The 505c seems to have good quality construction, on a par with my LG 290c, which I’ve been using for over a year without any problems whatsoever. The slider here pulls out nicely, there seems to be very little play in the component parts, and it slides back in with a positive click. The keyboard has a good feel to it with what I’d consider the proper amount of pressure needed to activate individual keys as well as good ‘recoil’ when released.

The touch screen is more responsive than I at first expected it to be, in general. I found that sensitivity dropped off slightly in the upper area of the screen. There is a calibration mode in the settings section for use in adjusting the touch sensitivity. How well that works is a matter for discussion, but all things considered, I generally like the touch screen function, even with my large thumbs.

The rounded edges and smooth finish on the phone makes it rather easy to slide in and out of jeans pockets and such. I have little doubt that this model will be as durable as any of the TracFones I’ve used in the past years. I’m the guy who is still happily using a Nokia 1100b because I like the free incoming texts, and I can get free weather reports daily that way. Basically, if you’ve ever carried around the LG 290c, you’ll have no problem at all getting used to this model.

That concludes the first section of this review. I’ll be posting three more segments of the review on this blog in the coming days. To jump to other segments of the review, check out the LG 505c review index page, here.

{ 23 comments… read them below or add one }

Richard Hartzell November 30, 2012 at 4:37 pm

Hi Prepaid Phone Guy —

I bought this phone for my daughter last August and have 2 main things to say about it:

1) Triple minutes for life is pretty sweet: if you do the math, you’ll find that buying an $80 block of 450 minutes (which X3 translates to 1,350 minutes) works out to about 6.3 cents per minute or 2.1 cents per text sent or received. I don’t think Tracfone time gets any lower than that and my daughter is still working on her time allotment

2) The touch screen becomes unusable when you have to use it for scrolling, which my daughter’s phone really doesn’t want to do. I have an LG Optimus V from Virgin Mobile — basically a low-end Android smartphone — whose touch screen is a tad cranky but nowhere near as bad as the LG 505c. Considering the 505c costs $90 I thought the touch screen scrolling issue was unforgivable. Luckily I’m not the one who uses this phone day to day!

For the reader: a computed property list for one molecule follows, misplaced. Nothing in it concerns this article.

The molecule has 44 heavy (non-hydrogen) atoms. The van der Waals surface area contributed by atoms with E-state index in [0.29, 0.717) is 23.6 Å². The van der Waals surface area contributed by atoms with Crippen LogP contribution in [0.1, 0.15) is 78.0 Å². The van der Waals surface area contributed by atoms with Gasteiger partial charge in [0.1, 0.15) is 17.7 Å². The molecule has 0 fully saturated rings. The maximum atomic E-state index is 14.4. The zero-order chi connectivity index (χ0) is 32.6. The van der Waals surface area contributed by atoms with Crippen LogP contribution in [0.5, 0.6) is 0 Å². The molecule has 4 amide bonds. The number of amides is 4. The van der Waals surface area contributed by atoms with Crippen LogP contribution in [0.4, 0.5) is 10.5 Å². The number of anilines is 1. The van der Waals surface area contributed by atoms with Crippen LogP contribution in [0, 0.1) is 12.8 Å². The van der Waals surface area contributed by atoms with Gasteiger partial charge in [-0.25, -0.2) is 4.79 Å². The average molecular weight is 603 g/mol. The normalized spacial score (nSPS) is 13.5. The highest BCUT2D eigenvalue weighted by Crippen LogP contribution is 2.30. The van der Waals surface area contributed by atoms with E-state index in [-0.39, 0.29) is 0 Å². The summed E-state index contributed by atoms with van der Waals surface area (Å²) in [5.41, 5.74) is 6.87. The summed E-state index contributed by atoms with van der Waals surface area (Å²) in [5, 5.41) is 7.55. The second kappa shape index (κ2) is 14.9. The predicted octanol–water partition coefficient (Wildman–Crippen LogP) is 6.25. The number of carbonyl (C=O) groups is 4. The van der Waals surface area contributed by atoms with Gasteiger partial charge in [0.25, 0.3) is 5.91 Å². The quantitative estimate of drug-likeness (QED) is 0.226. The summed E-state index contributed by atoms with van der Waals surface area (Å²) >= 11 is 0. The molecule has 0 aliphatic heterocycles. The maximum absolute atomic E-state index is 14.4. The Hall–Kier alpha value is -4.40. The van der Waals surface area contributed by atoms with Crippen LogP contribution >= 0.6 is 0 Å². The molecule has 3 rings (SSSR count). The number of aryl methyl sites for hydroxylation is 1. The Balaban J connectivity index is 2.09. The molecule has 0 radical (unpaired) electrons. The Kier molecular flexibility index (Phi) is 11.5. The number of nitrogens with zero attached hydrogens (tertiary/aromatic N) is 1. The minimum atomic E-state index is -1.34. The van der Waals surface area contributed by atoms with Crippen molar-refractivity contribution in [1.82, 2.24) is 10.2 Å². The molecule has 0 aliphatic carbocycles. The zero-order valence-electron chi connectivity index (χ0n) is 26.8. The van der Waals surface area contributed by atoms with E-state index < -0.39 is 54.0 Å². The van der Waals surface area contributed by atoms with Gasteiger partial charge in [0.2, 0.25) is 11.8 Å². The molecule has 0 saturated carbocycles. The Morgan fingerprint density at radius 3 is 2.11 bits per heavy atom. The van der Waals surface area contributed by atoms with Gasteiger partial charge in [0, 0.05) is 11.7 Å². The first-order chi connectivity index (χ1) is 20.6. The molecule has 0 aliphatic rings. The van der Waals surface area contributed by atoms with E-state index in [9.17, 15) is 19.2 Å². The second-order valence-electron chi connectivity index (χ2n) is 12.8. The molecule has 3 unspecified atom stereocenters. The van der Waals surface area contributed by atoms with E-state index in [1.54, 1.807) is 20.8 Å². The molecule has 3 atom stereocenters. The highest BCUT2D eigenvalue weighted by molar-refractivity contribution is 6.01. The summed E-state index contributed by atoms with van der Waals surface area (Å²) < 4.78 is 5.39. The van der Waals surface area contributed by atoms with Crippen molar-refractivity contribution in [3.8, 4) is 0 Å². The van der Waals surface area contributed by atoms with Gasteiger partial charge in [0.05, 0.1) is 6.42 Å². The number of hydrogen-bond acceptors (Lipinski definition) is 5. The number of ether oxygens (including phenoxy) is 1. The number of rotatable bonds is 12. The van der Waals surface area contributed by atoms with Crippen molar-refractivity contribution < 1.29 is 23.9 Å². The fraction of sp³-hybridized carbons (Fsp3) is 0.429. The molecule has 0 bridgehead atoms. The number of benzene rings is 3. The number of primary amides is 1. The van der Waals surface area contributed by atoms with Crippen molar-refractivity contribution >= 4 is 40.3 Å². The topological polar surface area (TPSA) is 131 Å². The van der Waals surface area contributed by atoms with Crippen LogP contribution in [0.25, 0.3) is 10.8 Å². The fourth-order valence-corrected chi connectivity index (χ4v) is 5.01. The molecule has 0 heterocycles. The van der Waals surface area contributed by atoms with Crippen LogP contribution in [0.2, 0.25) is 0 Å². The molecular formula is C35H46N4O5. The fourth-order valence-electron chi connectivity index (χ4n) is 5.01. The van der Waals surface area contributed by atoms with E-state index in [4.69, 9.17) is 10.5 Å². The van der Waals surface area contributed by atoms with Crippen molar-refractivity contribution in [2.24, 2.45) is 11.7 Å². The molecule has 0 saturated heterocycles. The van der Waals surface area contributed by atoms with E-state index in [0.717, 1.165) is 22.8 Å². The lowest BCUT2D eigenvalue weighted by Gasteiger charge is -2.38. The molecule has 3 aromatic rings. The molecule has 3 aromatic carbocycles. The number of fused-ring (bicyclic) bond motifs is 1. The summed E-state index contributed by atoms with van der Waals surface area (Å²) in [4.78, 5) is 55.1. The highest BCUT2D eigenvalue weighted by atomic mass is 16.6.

Anyway, my view from the cheap seats.


Marie February 7, 2014 at 2:47 pm

You can scroll on it, but you have to press and keep your finger on the screen without letting up as you scroll. I thought the same thing until I figured out that I was lifting up my finger too soon for this function.


Teresa November 30, 2012 at 6:49 pm

Glad to see you have returned as I recharged my cell phone the other day and ahd n current list to check, alas, forgot to check any of your old previous emails for current codes. I currently have the 290c and no issues at all but have begun to text a bit and this phone is not convenient anymore. Yet I do like the pay as I go freedom. i look forward to reaadin more!



Tracfancier November 30, 2012 at 9:56 pm

User manuals as difficult for most people to find. Here is the best link to ALL phones tutorials/user guides, just pick the phone and click on it. Links for Tracfone and Net10 (models overlap)



pbushx2 December 20, 2012 at 4:09 pm

Thanks TracFancier!


Andria December 1, 2012 at 2:27 pm

Not sure if this is a special but I needed to add Tracfone service days.
I hose the 30min/30days from their website for $9.99 (to get past the holidays)
When completing the transaction there’s an offer to add 365 days for $64 something.

Turns out, it did NOT add the $64 to the $9.99,
the TOTAL was $64.90 for 395 days and 60min!

Comes out to about $5/mo! For anyone like me that uses the phone only for emergencies!


Randy December 6, 2012 at 9:35 am

Bought the tracfrone LG 505c last spring, and works well. Verizon network along with roaming agreements makes this phone a true reception winner in the western USA especially in smaller rural areas. I had my SafeLink service transferred over to this phone, and now I’m set for now.


Art Stephens January 24, 2014 at 3:04 pm